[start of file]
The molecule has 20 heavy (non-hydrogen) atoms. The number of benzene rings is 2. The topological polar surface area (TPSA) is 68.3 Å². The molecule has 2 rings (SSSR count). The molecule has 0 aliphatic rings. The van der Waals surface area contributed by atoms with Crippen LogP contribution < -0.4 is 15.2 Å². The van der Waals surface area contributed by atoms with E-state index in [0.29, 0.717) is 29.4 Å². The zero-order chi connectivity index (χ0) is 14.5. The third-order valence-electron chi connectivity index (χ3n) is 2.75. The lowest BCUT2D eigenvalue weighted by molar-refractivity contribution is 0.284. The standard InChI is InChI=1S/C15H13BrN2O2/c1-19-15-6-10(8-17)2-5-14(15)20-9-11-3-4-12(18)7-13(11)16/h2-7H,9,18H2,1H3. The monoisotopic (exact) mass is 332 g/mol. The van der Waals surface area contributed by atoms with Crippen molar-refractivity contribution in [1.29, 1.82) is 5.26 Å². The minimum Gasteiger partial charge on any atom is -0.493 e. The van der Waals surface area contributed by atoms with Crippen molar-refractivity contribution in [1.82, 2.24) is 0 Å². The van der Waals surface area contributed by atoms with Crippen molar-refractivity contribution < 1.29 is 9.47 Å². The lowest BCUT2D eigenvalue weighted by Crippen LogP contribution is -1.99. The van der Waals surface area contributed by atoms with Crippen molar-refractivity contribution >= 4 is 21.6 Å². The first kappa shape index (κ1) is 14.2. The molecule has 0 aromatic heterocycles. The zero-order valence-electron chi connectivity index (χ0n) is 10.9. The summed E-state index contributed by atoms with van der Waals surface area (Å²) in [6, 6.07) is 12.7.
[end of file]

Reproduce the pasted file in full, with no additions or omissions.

The molecule has 20 heavy (non-hydrogen) atoms. The number of benzene rings is 2. The topological polar surface area (TPSA) is 68.3 Å². The molecule has 2 rings (SSSR count). The molecule has 0 aliphatic rings. The van der Waals surface area contributed by atoms with Crippen LogP contribution < -0.4 is 15.2 Å². The van der Waals surface area contributed by atoms with E-state index in [0.29, 0.717) is 29.4 Å². The zero-order chi connectivity index (χ0) is 14.5. The third-order valence-electron chi connectivity index (χ3n) is 2.75. The lowest BCUT2D eigenvalue weighted by molar-refractivity contribution is 0.284. The standard InChI is InChI=1S/C15H13BrN2O2/c1-19-15-6-10(8-17)2-5-14(15)20-9-11-3-4-12(18)7-13(11)16/h2-7H,9,18H2,1H3. The monoisotopic (exact) mass is 332 g/mol. The van der Waals surface area contributed by atoms with Crippen molar-refractivity contribution in [1.29, 1.82) is 5.26 Å². The minimum Gasteiger partial charge on any atom is -0.493 e. The van der Waals surface area contributed by atoms with Crippen molar-refractivity contribution in [1.82, 2.24) is 0 Å². The van der Waals surface area contributed by atoms with Crippen molar-refractivity contribution < 1.29 is 9.47 Å². The lowest BCUT2D eigenvalue weighted by Crippen LogP contribution is -1.99. The van der Waals surface area contributed by atoms with Crippen molar-refractivity contribution >= 4 is 21.6 Å². The first kappa shape index (κ1) is 14.2. The molecule has 0 aromatic heterocycles. The zero-order valence-electron chi connectivity index (χ0n) is 10.9. The summed E-state index contributed by atoms with van der Waals surface area (Å²) in [6, 6.07) is 12.7.